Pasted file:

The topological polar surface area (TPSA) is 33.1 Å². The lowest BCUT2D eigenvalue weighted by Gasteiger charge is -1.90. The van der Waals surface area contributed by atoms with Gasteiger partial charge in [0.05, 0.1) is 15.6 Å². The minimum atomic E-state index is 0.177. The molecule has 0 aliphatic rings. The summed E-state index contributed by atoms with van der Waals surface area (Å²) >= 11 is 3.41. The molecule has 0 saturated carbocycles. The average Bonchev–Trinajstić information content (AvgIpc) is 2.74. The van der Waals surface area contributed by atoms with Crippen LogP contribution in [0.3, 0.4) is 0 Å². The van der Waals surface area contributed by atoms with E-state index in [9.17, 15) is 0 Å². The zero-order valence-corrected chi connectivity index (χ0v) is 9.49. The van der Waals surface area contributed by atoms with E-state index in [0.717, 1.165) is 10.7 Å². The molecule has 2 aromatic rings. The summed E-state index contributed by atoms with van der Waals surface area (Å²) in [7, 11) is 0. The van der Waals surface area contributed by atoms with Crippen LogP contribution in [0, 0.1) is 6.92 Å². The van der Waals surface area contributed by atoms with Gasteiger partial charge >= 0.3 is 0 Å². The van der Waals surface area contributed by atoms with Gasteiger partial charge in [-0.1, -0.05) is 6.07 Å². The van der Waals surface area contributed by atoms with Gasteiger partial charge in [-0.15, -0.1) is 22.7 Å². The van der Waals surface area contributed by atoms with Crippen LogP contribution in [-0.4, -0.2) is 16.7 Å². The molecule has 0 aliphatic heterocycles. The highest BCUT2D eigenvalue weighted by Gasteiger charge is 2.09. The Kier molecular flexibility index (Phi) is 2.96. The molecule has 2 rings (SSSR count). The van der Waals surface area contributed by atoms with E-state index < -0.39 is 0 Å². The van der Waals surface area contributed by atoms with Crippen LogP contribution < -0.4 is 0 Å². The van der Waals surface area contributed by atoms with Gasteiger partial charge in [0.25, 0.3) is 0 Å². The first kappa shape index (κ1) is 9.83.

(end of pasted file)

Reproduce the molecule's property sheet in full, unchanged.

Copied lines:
The topological polar surface area (TPSA) is 33.1 Å². The lowest BCUT2D eigenvalue weighted by Gasteiger charge is -1.90. The van der Waals surface area contributed by atoms with Gasteiger partial charge in [0.05, 0.1) is 15.6 Å². The minimum atomic E-state index is 0.177. The molecule has 0 aliphatic rings. The summed E-state index contributed by atoms with van der Waals surface area (Å²) >= 11 is 3.41. The molecule has 0 saturated carbocycles. The average Bonchev–Trinajstić information content (AvgIpc) is 2.74. The van der Waals surface area contributed by atoms with Crippen LogP contribution in [0.3, 0.4) is 0 Å². The van der Waals surface area contributed by atoms with E-state index in [9.17, 15) is 0 Å². The zero-order valence-corrected chi connectivity index (χ0v) is 9.49. The van der Waals surface area contributed by atoms with E-state index in [0.717, 1.165) is 10.7 Å². The molecule has 2 aromatic rings. The summed E-state index contributed by atoms with van der Waals surface area (Å²) in [7, 11) is 0. The van der Waals surface area contributed by atoms with Crippen LogP contribution in [0, 0.1) is 6.92 Å². The van der Waals surface area contributed by atoms with Gasteiger partial charge >= 0.3 is 0 Å². The van der Waals surface area contributed by atoms with Gasteiger partial charge in [-0.1, -0.05) is 6.07 Å². The van der Waals surface area contributed by atoms with Gasteiger partial charge in [-0.15, -0.1) is 22.7 Å². The van der Waals surface area contributed by atoms with Crippen LogP contribution in [-0.4, -0.2) is 16.7 Å². The molecule has 0 aliphatic heterocycles. The highest BCUT2D eigenvalue weighted by Gasteiger charge is 2.09. The Kier molecular flexibility index (Phi) is 2.96. The molecule has 2 rings (SSSR count). The van der Waals surface area contributed by atoms with E-state index < -0.39 is 0 Å². The van der Waals surface area contributed by atoms with Crippen LogP contribution < -0.4 is 0 Å². The van der Waals surface area contributed by atoms with Gasteiger partial charge in [0.25, 0.3) is 0 Å². The first kappa shape index (κ1) is 9.83.